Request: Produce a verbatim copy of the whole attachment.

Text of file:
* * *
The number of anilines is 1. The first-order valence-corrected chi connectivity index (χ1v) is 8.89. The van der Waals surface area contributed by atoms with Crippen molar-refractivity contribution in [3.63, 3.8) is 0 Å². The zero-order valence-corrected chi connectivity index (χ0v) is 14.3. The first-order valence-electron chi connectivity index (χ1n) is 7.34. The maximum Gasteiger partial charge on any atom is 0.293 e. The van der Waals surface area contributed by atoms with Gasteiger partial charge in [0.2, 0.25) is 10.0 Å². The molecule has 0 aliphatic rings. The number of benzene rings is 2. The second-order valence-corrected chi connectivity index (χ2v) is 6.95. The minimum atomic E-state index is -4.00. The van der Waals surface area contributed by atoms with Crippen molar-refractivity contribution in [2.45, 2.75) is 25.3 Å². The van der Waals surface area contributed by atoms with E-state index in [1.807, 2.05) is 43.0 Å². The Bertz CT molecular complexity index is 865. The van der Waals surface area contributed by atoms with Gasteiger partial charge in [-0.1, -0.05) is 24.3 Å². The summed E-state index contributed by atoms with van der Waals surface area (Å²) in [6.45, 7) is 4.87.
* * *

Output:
The number of anilines is 1. The first-order valence-corrected chi connectivity index (χ1v) is 8.89. The van der Waals surface area contributed by atoms with Crippen molar-refractivity contribution in [3.63, 3.8) is 0 Å². The zero-order valence-corrected chi connectivity index (χ0v) is 14.3. The first-order valence-electron chi connectivity index (χ1n) is 7.34. The maximum Gasteiger partial charge on any atom is 0.293 e. The van der Waals surface area contributed by atoms with Gasteiger partial charge in [0.2, 0.25) is 10.0 Å². The molecule has 0 aliphatic rings. The number of benzene rings is 2. The second-order valence-corrected chi connectivity index (χ2v) is 6.95. The minimum atomic E-state index is -4.00. The van der Waals surface area contributed by atoms with Crippen molar-refractivity contribution in [2.45, 2.75) is 25.3 Å². The van der Waals surface area contributed by atoms with E-state index in [1.807, 2.05) is 43.0 Å². The Bertz CT molecular complexity index is 865. The van der Waals surface area contributed by atoms with Gasteiger partial charge in [-0.1, -0.05) is 24.3 Å². The summed E-state index contributed by atoms with van der Waals surface area (Å²) in [6.45, 7) is 4.87.